Moving bushes is a pretty harsh job. If you do it wrong, you’ll find yourself killing your gardening project rather than improving the state of the garden. However, if you follow these few simple rules, there’s no reason why you can’t move heavy objects without breaking them completely.
How to move a bush without killing it?
1) Be gentle to it
2) Prune it
3) Dig down
Be gentle with it
It’s best not to disturb the bush in any way, don’t even move it if you can avoid it. If you’re going to be digging around it, make sure that you are extremely careful when poking in the roots, in case you damage them.
If it’s in your way, then chances are that it is getting too big for its allotted space, so try to give it some more room by moving the soil around with your hands.
To avoid disturbing the bush when digging near it, you should dig out an area that’s the same size as the root ball, which is the “root mass” all wrapped up together.
When you’re moving it, make sure that your hands are clean so that there’s no dirt on them. If you do get some dirt on the brush, wipe it off with a damp cloth – this will be enough to clean it without damaging the plant.
When you actually have to move a bush, make sure that you keep as much of the root ball intact as possible. This means that when you dig around it, try to use larger soil particles. This will allow them to stay in place rather than breaking down into mud and washing out.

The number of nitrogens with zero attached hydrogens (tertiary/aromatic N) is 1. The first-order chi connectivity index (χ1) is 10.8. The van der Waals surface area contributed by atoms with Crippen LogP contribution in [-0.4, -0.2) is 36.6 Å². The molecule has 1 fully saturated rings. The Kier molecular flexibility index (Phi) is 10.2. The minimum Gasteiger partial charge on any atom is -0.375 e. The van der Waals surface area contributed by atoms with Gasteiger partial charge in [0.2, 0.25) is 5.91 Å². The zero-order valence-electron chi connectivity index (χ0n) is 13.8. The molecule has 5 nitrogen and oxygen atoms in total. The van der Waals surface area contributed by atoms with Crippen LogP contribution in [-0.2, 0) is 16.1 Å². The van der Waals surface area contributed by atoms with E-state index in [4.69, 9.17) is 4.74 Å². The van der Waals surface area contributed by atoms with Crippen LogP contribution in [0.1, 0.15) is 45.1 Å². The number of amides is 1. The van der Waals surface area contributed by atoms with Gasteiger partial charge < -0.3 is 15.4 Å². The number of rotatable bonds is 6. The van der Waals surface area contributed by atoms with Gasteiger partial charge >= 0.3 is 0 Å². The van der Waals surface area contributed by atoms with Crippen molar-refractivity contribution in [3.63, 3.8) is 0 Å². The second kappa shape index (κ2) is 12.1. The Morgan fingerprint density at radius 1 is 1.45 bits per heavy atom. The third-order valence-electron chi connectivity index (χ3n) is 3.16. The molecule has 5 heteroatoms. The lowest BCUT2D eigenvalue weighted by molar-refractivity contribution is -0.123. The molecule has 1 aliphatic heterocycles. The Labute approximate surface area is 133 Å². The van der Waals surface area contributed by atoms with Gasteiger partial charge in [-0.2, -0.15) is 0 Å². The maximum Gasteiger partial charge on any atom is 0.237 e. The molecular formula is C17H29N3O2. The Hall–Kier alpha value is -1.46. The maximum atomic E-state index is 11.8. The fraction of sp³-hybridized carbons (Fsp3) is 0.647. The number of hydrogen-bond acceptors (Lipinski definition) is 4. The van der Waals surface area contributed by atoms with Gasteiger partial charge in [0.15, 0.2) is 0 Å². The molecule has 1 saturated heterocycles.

Cut the branches as close to the main body of the plant as possible, and try not to leave any stumps (the base of a cut branch) sticking out above ground level. If you do this, make sure that it’s buried at least half an inch below ground level so that predators can’t get to it and eat the plant.
When you’ve got some space beside the bush, dig a trench as deep as the root ball and make sure that it’s wide enough for some new soil to fit in. The width of this trench will depend on how much loose soil there is around the bush, but at least 2 feet should be enough.
Pack the soil that you take out from underneath it as tightly as possible, and make sure that it’s down to ground level before you replace it with new soil.
Save any old soil from around the roots so that you can use it in your garden, as this will help to replenish the nutrients which you’ve removed when digging.
When you have to replant the bush after moving it, make sure that you trim away any dead or damaged parts so that they don’t infect the rest of the plant. This is especially important if it’s a fruit tree, as you can spread fungal diseases from one part of it to another.
Prune the vines and branches as close to the root ball as you can, and make sure that they’re clean before leaving them to dry out. This will reduce the risk of infection from any plant disease which may have been transferred from the old bush.
How to move a bush without killing it? To sum up, when moving a bush, be gentle to it; try not to damage the roots; keep them as intact as possible, and pack the soil around it really tightly. If you follow these four simple rules, there’s no reason why you can’t successfully move any plant without killing it or causing unnecessary damage.